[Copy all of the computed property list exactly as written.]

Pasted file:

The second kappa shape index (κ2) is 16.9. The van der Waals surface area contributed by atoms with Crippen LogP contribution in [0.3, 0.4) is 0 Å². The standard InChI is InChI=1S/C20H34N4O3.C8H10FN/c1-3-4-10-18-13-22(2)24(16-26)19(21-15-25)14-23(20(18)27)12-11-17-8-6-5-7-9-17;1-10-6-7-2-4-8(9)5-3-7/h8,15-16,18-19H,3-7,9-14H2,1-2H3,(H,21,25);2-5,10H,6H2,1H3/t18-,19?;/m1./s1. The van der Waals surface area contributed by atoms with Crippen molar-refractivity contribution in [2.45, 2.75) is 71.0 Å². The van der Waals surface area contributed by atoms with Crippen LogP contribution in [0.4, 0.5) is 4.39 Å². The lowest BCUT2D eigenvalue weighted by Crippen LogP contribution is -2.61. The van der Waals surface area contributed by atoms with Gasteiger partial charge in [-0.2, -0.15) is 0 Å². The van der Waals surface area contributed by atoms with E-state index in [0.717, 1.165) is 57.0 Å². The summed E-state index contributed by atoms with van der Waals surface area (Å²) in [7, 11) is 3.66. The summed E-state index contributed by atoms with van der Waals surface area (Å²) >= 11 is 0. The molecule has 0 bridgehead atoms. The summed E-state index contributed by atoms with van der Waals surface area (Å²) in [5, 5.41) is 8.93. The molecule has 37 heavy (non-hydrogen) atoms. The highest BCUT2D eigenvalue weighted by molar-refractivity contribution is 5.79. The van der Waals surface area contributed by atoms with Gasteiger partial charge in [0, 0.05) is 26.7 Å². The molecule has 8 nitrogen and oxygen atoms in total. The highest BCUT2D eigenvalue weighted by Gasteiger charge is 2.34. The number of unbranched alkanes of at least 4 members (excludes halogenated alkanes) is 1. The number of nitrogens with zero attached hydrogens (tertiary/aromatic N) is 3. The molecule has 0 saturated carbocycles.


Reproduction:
The second kappa shape index (κ2) is 16.9. The van der Waals surface area contributed by atoms with Crippen LogP contribution in [0.3, 0.4) is 0 Å². The standard InChI is InChI=1S/C20H34N4O3.C8H10FN/c1-3-4-10-18-13-22(2)24(16-26)19(21-15-25)14-23(20(18)27)12-11-17-8-6-5-7-9-17;1-10-6-7-2-4-8(9)5-3-7/h8,15-16,18-19H,3-7,9-14H2,1-2H3,(H,21,25);2-5,10H,6H2,1H3/t18-,19?;/m1./s1. The van der Waals surface area contributed by atoms with Crippen molar-refractivity contribution in [2.45, 2.75) is 71.0 Å². The van der Waals surface area contributed by atoms with Crippen LogP contribution in [0.4, 0.5) is 4.39 Å². The lowest BCUT2D eigenvalue weighted by Crippen LogP contribution is -2.61. The van der Waals surface area contributed by atoms with Gasteiger partial charge in [-0.2, -0.15) is 0 Å². The van der Waals surface area contributed by atoms with E-state index in [0.717, 1.165) is 57.0 Å². The summed E-state index contributed by atoms with van der Waals surface area (Å²) in [7, 11) is 3.66. The summed E-state index contributed by atoms with van der Waals surface area (Å²) >= 11 is 0. The molecule has 0 bridgehead atoms. The summed E-state index contributed by atoms with van der Waals surface area (Å²) in [5, 5.41) is 8.93. The molecule has 37 heavy (non-hydrogen) atoms. The highest BCUT2D eigenvalue weighted by molar-refractivity contribution is 5.79. The van der Waals surface area contributed by atoms with Gasteiger partial charge in [0, 0.05) is 26.7 Å². The molecule has 8 nitrogen and oxygen atoms in total. The highest BCUT2D eigenvalue weighted by Gasteiger charge is 2.34. The number of unbranched alkanes of at least 4 members (excludes halogenated alkanes) is 1. The number of nitrogens with zero attached hydrogens (tertiary/aromatic N) is 3. The molecule has 0 saturated carbocycles.